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    • Maluflen@aol.com
      In a message dated 9/18/2000 5:39:26 PM Eastern Daylight Time, antonio.jerez@privat.utfors.se writes: [Responding to Leonard, who wrote:] Antonio, no
      Message 76 of 76 , Sep 18, 2000
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        In a message dated 9/18/2000 5:39:26 PM Eastern Daylight Time,
        antonio.jerez@... writes:

        [Responding to Leonard, who wrote:]
        << > Antonio, no matter how highly elevated a creature is, no matter how
        "close"
        > to God a creature comes, he is still infinitely -- yes, infinitely
        inferior
        > to God. If this were the case for Jesus it would have been incumbent on
        the
        > NT authors to make this point perfectly clear. Now there are texts in
        which
        > they do not do so, and in fact many of them confound Jesus quite
        deliberately
        > and quite thoroughly with God. If it is true that Jesus is not God, either
        > these writers were terribly misled, or they are terribly misleading.

        The only problem is that Luke and the other synoptic writers did not
        have to contend with a 20th century highly orthodox chap from America
        who is so infatuated with trinitarianism that he has to force it on the texts
        at all price. Leonard, why don't you take a close look at Peter's speech
        in Acts 2:22-36 again and see if you find any support at all for your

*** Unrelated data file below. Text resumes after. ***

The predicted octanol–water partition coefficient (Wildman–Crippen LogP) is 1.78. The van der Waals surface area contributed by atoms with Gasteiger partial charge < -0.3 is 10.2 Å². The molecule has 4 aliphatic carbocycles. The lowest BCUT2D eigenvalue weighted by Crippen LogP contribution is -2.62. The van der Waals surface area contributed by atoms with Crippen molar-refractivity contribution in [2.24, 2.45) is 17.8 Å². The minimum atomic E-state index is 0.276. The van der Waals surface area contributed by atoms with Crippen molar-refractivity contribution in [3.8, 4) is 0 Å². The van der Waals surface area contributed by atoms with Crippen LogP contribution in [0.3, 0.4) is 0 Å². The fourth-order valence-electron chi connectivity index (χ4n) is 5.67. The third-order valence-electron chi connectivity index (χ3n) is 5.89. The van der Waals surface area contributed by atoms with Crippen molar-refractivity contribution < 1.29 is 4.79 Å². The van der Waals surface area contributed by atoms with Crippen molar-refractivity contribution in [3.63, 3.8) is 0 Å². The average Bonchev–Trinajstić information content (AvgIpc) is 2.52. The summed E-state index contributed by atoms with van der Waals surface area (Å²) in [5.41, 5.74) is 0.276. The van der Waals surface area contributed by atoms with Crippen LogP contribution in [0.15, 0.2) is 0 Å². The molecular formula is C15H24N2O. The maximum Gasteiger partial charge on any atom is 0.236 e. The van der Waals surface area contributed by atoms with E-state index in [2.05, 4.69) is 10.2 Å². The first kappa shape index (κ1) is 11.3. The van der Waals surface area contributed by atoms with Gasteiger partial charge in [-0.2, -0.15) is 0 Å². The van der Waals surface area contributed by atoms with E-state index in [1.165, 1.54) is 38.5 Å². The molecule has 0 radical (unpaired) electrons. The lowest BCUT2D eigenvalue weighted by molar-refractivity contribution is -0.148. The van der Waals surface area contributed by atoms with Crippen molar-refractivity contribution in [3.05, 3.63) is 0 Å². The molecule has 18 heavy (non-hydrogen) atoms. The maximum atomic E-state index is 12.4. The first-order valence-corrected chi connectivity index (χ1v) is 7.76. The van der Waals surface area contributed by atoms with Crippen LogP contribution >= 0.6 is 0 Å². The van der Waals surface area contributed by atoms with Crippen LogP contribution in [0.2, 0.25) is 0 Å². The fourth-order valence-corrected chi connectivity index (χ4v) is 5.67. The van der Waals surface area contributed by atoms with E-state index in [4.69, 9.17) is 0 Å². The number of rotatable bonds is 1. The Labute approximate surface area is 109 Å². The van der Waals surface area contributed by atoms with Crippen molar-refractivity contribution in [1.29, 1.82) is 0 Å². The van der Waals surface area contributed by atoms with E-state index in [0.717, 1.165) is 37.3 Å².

position.
        This is as close to Luke's and the early Jerusalem church's Christology as
        we will ever get, and Jesus is never called or likened to God. He is a MAN
        (v.22) SENT by God (v.22) to fullfill God's plan for humanity (v.23). God
        resurrected him (v24) and MADE him into LORD and MESSIAH (v. 36).

        How do you explain that somebody who is God (as you claim Jesus is) has
        to be made Lord and Messiah by God? >>

        Antonio, it seems you didn't read my post carefully enough (which makes me
        wonder how carefully you read the biblical texts that challenge your
        understanding). What I said was that "there are texts" in the NT in which
        Jesus is thoroughly confounded with God. This is quite compatible, logically,
        with the existence of other texts in which he is not (and was carefully
        formulated precisely so as to accommodate these). The Acts text you cite is
        clearly one such, and, in Chalcedonian terms, it could be said that it is
        simply talking about Jesus as man, under which formality he is of course
        thoroughly subordinated to, distinct from and inferior to God. My only point
        is that there are other texts in which the NT authors, or most of them,
        express a kind of fuzzy identity between Jesus and God. So the God-Man
        construct of the later patristic writers and church councils seems to me to
        do justice the whole of the biblical evidence about Jesus while you seem able
        to handle only one side of the paradox. Keep trying though! It is wonderful
        that you invest so much mental effort in the search.

        Leonard Maluf